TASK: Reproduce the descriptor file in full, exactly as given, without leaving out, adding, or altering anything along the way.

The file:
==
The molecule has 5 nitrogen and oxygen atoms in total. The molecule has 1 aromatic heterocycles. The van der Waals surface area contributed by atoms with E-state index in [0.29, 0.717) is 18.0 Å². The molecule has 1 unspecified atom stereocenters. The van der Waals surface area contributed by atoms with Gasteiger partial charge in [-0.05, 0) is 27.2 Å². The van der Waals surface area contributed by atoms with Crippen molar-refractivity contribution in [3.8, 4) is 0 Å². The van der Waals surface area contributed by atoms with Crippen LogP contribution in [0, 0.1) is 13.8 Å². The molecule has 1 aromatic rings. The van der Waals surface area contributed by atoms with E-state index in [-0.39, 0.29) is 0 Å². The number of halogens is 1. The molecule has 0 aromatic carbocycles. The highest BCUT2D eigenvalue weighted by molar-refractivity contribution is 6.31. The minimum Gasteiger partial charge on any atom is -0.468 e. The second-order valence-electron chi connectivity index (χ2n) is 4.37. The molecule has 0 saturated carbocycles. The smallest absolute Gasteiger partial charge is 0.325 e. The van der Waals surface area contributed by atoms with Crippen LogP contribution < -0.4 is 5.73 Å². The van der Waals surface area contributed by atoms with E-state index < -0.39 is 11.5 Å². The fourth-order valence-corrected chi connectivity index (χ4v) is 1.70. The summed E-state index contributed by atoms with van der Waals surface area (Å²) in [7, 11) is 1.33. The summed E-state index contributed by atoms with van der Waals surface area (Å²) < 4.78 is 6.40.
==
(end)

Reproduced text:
The molecule has 5 nitrogen and oxygen atoms in total. The molecule has 1 aromatic heterocycles. The van der Waals surface area contributed by atoms with E-state index in [0.29, 0.717) is 18.0 Å². The molecule has 1 unspecified atom stereocenters. The van der Waals surface area contributed by atoms with Gasteiger partial charge in [-0.05, 0) is 27.2 Å². The van der Waals surface area contributed by atoms with Crippen molar-refractivity contribution in [3.8, 4) is 0 Å². The van der Waals surface area contributed by atoms with Crippen LogP contribution in [0, 0.1) is 13.8 Å². The molecule has 1 aromatic rings. The van der Waals surface area contributed by atoms with E-state index in [-0.39, 0.29) is 0 Å². The number of halogens is 1. The molecule has 0 aromatic carbocycles. The highest BCUT2D eigenvalue weighted by molar-refractivity contribution is 6.31. The minimum Gasteiger partial charge on any atom is -0.468 e. The second-order valence-electron chi connectivity index (χ2n) is 4.37. The molecule has 0 saturated carbocycles. The smallest absolute Gasteiger partial charge is 0.325 e. The van der Waals surface area contributed by atoms with Crippen LogP contribution < -0.4 is 5.73 Å². The van der Waals surface area contributed by atoms with E-state index < -0.39 is 11.5 Å². The fourth-order valence-corrected chi connectivity index (χ4v) is 1.70. The summed E-state index contributed by atoms with van der Waals surface area (Å²) in [7, 11) is 1.33. The summed E-state index contributed by atoms with van der Waals surface area (Å²) < 4.78 is 6.40.